By CHUKWUEMERIE UDEKWE
When will evil cease? The disease of pain in a world of joy. The holes of bullets in a world of love. The dove of fire in a world of care. The scars of sickness in a world of health.When will evil cease,for the ease of peace?As Rufus directed the question to me again, I had a surge to shout at him.
Why would he ask me such question? I was neither good nor bad, nor was I the progenitor of any. If he meant it to be rhetorical, then it was more than that to me. It was annoying. Aside being annoying, were the patches of provocation it fixated on me, invoking spirals of thoughts that wrapped and warped my mind; sending it to different corners.
As fast as these thoughts went, they returned – as gifts to unwelcoming recipients, staring back at me, stark in the face, as stubborn realities.
He asked the question a number of times more, Rufus, as he stared distantly. It seemed like the question was directed at me but had its answer written faraway in the clouds. He was off. I gazed in the same direction as he did. If the answers were there, then I needed to see them too.
There were no answers in the cloud, nor written anywhere faraway of anywhere. If I saw anything, it was the story of Sochima. An encapsulation of the maze: ‘why do bad things happen to good people?’
Sochima, I would never forget him. Nor the tears that slipped down his eyes when his father died, when he had no one to sponsor his education, when relatives did not care. Mother would have helped but her sickness had its toll on her. I had tiny eyes but larger brains for my age.
I had gone to my room, locked myself and cried my eyes out. I knew what was happening. They thought I did not know. But I knew everything they did was wrong. Every single thing they did to him, like an unwanted pregnancy in the care of abortionists; like Jones by the animals of Animal Farm. Uncle had stripped his family of everything they had. Left alone, he would have thrown him out.
Well, he did, though subtly, then his mother could not take it any longer and died. Uncle was my father. He was wicked. He was terrible. My mother too. But I was too little to speak. Too weak. My only revolt was my tears, which were however silent and inconsequential. I was foolish. Selfish. A coward. Or was I giving myself more obligations than I should and could assume at my age? A boy of seven. But Sochima was only ten!
Whatever it was, I remember that fateful night. The night Sochima ran from home. A home that had become a nightmare. I could feel his pain. I felt every morsel of it. I wished I had run with him. I wished he had slapped my hand, woke me up and said, “come let’s go, someplace faraway from here, where they will not see us again.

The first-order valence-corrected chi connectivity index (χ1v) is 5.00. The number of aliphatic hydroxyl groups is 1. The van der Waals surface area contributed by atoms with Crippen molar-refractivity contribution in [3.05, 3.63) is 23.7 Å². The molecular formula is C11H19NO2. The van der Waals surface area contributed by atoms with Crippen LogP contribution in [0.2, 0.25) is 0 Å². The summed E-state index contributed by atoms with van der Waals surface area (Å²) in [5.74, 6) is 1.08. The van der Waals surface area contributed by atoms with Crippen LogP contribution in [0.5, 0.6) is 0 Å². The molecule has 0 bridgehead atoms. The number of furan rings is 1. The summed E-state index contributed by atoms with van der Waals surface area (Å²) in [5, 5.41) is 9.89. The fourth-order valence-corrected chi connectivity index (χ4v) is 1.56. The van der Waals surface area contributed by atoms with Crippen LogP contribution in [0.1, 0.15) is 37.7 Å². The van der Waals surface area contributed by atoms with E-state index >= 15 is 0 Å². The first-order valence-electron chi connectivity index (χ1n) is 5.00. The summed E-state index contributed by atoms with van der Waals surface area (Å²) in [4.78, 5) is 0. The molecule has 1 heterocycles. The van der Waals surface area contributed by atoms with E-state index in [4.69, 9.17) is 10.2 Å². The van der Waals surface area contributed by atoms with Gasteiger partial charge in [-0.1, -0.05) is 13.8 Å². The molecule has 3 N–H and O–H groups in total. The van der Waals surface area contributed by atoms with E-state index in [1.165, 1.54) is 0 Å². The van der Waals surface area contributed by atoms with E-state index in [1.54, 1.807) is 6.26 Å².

Follow me.” That would have meant accosting the unknown and uncertain but I would have held his hand. Anywhere distant from what we called home was safe. I would have held his hand, my elder cousin.
Unfortunately, he judged me as he did my parents. I was not part of them, but I do not blame him. I hated what they did to him. It was a decade and some years, and he had not returned home.
I prayed everyday that he was not dead or lost. I hoped strongly he was alive and happy wherever he was. I wished he now had the life he sought, the life he deserved. Every ounce of joy and peace. Sochima, I beseeched him to be fine for me. I missed him a lot.
But why did such evil happen to such an innocent soul. He offended no one. It was far from what he deserved, everything that befell him, everything that my parents did to him and his family. Yet, he stayed strong. He fought.
I heard of the story of his later life in the street, the bridge, the warehouse, from a distant friend just recently. Barely two weeks ago. The story of a false accusation that kept him in prison for five years. That it was only a year since he returned. His name having been vindicated.
I was so happy. It was the least life could offer him after all the unmerited troubles and crises and frustrations he had suffered, right from a very unripe age. I prayed and wished him so well wherever he was, the friend had not given me that detail.
It was a moment of respite to my ever-distressed heart. I did not hope for his forgiveness, either to me or my family. We did not deserve it. I did not want it. All I wanted was for him to be happy. A fulfilled life blessed with all the good things he ever wanted.
‘My darling Sochima. I would always love you.’
Then, when life was beginning to become meaningful for him, having been compensated with enough money to start a life, I got another distressing news from my distant friend. The news shattered my heart, my very being. Sochima was shot during a protest at a particular toll gate, with a particular flag clutched tightly in his hand. He had suffered injustice the whole of his life, he was not going to let it continue anywhere. He knew better from the lessons life had taught him. So, when the bullets came flying, he was undaunted. It got him. He fell and never woke up again. Death had taken him away.
A moment of silence.
A miserable life, a disheartening death. Sochima had lost it both ways. No! He was a hero. He is a hero. Forever in our hearts. His blood, an evidence of the regrettable past. His blood, a statement of our unfortunate present. His blood, a testimony of our hope for a better tomorrow.
Sochima, why did life treat you so hard? Wake up and talk to me, why was life so cruel to you?
Evil, some say, is an absence. Its presence being only that of a lack, not existing per se. Like a one-eyed Felix or the omission of some good. Others say it is a necessary opposite in a world of dualism. While still more call it a perennial problem and walk away. Eventually, why does evil exist?
When will evil cease?
This science of unease.